Note that a more thorough survey may be needed in respect of the property itself, for instance where the property is of an older structure, to determine whether the property is structurally sound. If significant works are needed, this may make you better placed to revisit the agreed purchase price in order that such works be funded.
Practice ownership comes with its significant benefits but also financial and personal risk and responsibilities. Taking advice on and carefully thinking about the structure of the practice at the outset is prudent.
The traditional practice structure is by way of a principal sole trader or partnership. In today’s markets however there are an increasing number of dental corporates, expense sharing arrangements, incorporated practices and hybrid structures. Each of which have their own merit and risks and careful advice should be taken as to the proposed structure, particularly when setting up a new practice.
Each structure will have its own tax implications both on its initial set up and exit. In that regard it is also important to think about flexibility of the structure in taking on any additional principals, for example. Likewise, a rigid structure can cause complications when a principal wants to exit.
In buying an existing practice, the structure and how the acquisition will be financed very much go hand in hand and expert guidance will be required from your team of specialist professionals. With an NHS practice for example the structure will very much depend on the entity holding the NHS contract. This is where the goodwill and value sit in the practice and any transfer will need to first be approved by the Local Area Teams (‘LAT’s).
Unlike other areas of the primary care sector, much of the value of a dental practice in its practice goodwill. Such values often substantially exceed the value of the bricks and mortar of the practice itself and with this being the pinnacle of any bank lending, its valuation is key.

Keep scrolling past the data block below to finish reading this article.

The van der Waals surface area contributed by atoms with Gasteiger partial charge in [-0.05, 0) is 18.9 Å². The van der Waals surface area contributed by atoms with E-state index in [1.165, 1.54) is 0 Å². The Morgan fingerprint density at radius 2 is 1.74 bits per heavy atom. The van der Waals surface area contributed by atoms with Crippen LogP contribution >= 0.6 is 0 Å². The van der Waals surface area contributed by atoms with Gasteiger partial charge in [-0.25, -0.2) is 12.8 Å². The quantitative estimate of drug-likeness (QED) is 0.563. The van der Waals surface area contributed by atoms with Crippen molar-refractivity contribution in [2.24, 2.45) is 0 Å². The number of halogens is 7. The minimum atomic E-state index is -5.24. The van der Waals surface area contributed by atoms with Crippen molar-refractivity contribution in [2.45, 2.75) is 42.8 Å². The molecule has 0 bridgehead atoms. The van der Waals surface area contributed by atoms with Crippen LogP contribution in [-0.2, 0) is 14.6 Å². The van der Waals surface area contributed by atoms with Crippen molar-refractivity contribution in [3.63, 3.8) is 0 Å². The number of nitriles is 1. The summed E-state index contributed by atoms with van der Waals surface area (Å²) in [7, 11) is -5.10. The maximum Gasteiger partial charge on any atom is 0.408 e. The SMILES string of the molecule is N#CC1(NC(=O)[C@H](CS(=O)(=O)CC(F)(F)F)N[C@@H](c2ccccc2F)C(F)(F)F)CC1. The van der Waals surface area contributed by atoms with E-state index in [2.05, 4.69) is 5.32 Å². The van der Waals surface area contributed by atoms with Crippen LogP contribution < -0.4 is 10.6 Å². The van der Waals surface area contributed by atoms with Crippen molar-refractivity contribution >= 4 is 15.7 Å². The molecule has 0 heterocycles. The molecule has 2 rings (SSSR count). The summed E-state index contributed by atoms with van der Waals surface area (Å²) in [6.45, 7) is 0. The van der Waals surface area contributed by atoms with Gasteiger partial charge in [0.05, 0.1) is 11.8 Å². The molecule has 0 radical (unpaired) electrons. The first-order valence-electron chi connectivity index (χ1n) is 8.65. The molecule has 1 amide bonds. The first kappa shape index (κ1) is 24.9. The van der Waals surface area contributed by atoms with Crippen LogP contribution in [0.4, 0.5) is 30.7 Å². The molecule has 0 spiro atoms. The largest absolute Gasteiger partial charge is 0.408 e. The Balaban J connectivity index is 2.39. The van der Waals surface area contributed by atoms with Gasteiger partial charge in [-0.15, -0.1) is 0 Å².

Valuation of dental goodwill is an interesting topic in itself and not discussed at length for the purposes of this article. Goodwill values are influenced by a number of factors, some of which are static (such as geographical location of the practice) and others more variable such as fee income/turnover and profits.
As part of the due diligence process, your professional team will look any private fee income, together with any UDA/UOA’s under the NHS contract and verify the information provided in the valuation report mentioned above.
Every new dental practice will need to apply for CQC registration. Likewise, any transfer of ownership of the practice will also require registration. Such process can take up to 3 months so it is best to start the process as soon as the decision is made to set up or buy an existing practice.
In terms of procedures, an up-to-date DBS check (formerly CRB) will also be required (not more than 6 months old).
There may be other regulatory hurdles to go through as part of CQC registration including liaising with the LAT in respect of the proposed transfer of any NHS contract. Your professional team can manage this process for you and advise as to any intermediate structures necessary so as not to delay completion of the purchase.
In a rapidly changing environment, our team of specialist healthcare lawyers stay ahead of the issues to work with public and private providers in dentistry, leading the way to achieve better, integrated solutions, more efficient businesses and improve service user outcomes.
For further information and friendly expert advice contact Lisa Davison at firstname.lastname@example.org or on 0114 224 2029.